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Compile NodeMCU for WeMos Lolin ESP32 with OLED

Mar 19 2018

The Problem

Recently I bought a Wemos Lolin ESP32 module. This prototyping board consists of a powerful ESP32 processor and a small  OLED display which are mounted on a breadboard friendly PCB board.

Unfortunately, the reseller shows only examples how to program the controller and the display which are working in the Arduino IDE. This means that if you change your program, then you will have to recompile the whole code.

The developers of the NodeMCU (and also other solutions) are tackling this problem by allowing you to program everything in LUA which is a small, portable and extensible scripting language. The code snippets are with an IDE called esplorer. Afterwards, they are sent via the serial console to the ESP32 which executes the code.

Since I could not find a full-blown manual how to get this board (including the OLED display)  working I decided to write my own: Here it is!

The Solution

The first step was to find out which display is used and how it is connected to the ESP32. After long internet research, I found the following facts:

  • type: SSD1306 (Datasheet)
  • resolution: 128x64
  • connection : I2C (id: 0x3c, GPIO5: data, GPIO4:clock)

This was enough information to proceed to the next step: Find a suitable firmware for the CPU and the display.

I found two possible candidates: NodeMCU and LuaRTOS. I decided to go with NodeMCU because I have already done a few projects with this one. Another reason was that there is an online build service for the ESP8266 variant - and so I was expecting a similar service for the ESP32. To make a long story short: The firmware versions of the ESP8266 and the ESP32 are (of course) not compatible, and the assumed build service is not existent. So I was faced with the challenge to compile the firmware by myself.

Here is how to do it on an Ubuntu-based machine.

Step 1: Install all the prerequisites

These are used to be able to configure the build environment

sudo apt install pip libncurses5-dev flex bison gperf

Step 2: Install the LUA IDE

Since you can (theoretically) write all the code within a serial terminal like Putty the installation of an IDE is not really needed. However, it is much more convenient to code within an environment that allows you view your code syntax highlighted and that allows you to deal with file handling, uploading and so on.

sudo pip install esptool

Step 3: Download the source code for NodeMCU on ESP32

The latest version of the code is hosted on GitHub. So you will have to fetch it via git:

git clone --branch dev-esp32 --recurse-submodules https://github.com/nodemcu/nodemcu-firmware.git nodemcu-firmware-esp32

Step 4: Download the ESP32 toolchain

If compiling does not work then there is a good chance that the ESP32 toolchain is missing. This part is provided by espressif and can be installed very easy. The best choice is to follow the tutorial of the NodeMCU page:  http://esp-idf.readthedocs.io/en/latest/get-started/linux-setup.html#standard-setup-of-toolchain-for-linux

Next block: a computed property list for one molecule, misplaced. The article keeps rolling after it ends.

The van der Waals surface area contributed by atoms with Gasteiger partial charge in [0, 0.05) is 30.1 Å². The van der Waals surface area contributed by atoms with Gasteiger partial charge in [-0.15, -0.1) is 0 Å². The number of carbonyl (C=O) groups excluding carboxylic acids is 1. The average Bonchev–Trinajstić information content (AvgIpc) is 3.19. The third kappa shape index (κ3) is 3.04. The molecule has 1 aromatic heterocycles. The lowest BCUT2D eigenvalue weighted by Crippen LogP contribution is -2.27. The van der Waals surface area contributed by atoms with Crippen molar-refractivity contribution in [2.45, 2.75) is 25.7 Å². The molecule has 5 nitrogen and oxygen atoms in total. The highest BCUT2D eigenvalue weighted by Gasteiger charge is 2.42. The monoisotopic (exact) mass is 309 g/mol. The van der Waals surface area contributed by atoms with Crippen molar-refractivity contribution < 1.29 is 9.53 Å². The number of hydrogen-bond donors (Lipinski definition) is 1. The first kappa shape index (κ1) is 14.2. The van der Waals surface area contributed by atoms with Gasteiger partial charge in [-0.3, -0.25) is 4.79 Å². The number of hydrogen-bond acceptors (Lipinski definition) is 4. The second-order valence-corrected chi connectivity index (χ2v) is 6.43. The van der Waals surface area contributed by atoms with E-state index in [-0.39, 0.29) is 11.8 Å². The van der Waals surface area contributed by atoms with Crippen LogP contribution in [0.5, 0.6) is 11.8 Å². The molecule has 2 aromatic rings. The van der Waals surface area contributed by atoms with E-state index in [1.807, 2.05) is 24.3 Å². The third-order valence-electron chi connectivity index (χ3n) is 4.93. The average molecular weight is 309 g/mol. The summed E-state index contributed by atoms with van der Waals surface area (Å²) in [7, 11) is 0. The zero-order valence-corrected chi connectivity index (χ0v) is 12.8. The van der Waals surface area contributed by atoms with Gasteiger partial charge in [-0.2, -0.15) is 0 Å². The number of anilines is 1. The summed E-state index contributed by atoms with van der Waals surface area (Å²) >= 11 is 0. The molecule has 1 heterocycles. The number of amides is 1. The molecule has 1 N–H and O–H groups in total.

Step 5: Configure what you want

The build environment allows you to configure which features should be enabled in your firmware an which not. Under Linux systems, this is usually done via the command

make menuconfig

It opens up a (ncurses based) graphical editor where all the features are grouped and listed.


In order get the display working you have to enable the following feature:

Component Config -> NodeMCU Modules -> U8G2 Module -> Displays -> SPI -> ssd1306_128x64_noname

After that, you can save the changes and close this editor.

Step 6: Compile and upload your firmware

Compilation is relatively straightforward: just run the command $ make and the compiler creates your firmware  ./build/nodemcu.bin
If the build process finishes without errors, then you can also upload it to the board. Therefore connect the board to /dev/ttyUSB0 and run the command $make flash

I you do not want to setup the whole build environment by yourself then you can use my binaries as well: wemos_lolin_ESP32_NoeMCU.zip

To upload the firmware manually then (assuming you have checked out the source under your home folder) you can run the following command:

python ~/nodemcu-firmware-esp32/sdk/esp32-esp-idf/components/esptool_py/esptool/esptool.py --chip esp32 --port /dev/ttyUSB0 --baud 115200 --before default_reset --after hard_reset write_flash -z --flash_mode dio --flash_freq 40m --flash_size detect 0x1000 ~/nodemcu-firmware-esp32/build/bootloader/bootloader.bin 0x10000 ~/nodemcu-firmware-esp32/build/NodeMCU.bin 0x8000 ~/nodemcu-firmware-esp32/build/partitions_singleapp.bin

Step 7: Check if it boots

NodeMCU always shows some boot messages during the boot phase. So if we want to know if it has worked, then we can either fire up our esptool, or we can try to communicate with every other serial monitoring tool (like in this case Putty):

So open putty with the interface /dev/ttyUSB0 and the configured baud rate (by default 115200).


Afterwards press the EN Button on the bottom of the board -> The module should boot now:


Step 8: Display something!

One you got this thing up and running it is time to make use of the API to display something. Therefore just copy the following snippet and send it down the wire:

-- SDA and SCL can be assigned freely to available GPIOs
id  = i2c.HW0
sda = 5
scl = 4
i2c.setup(id, sda, scl, i2c.FAST)

-- set up the display
sla = 0x3c
disp = u8g2.ssd1306_i2c_128x64_noname(id, sla)

-- display something
disp:drawStr(40, 30, "{b}ytebang")
disp:drawStr(2, 50, "One Stop IT Solutions")

Thats it - it works like a charm !


Since the LUA implementation is just a port of the original u8g2 code you can use this documentation to look up the available functions : https://github.com/olikraus/u8g2/wiki/u8g2reference

Happy Coding !

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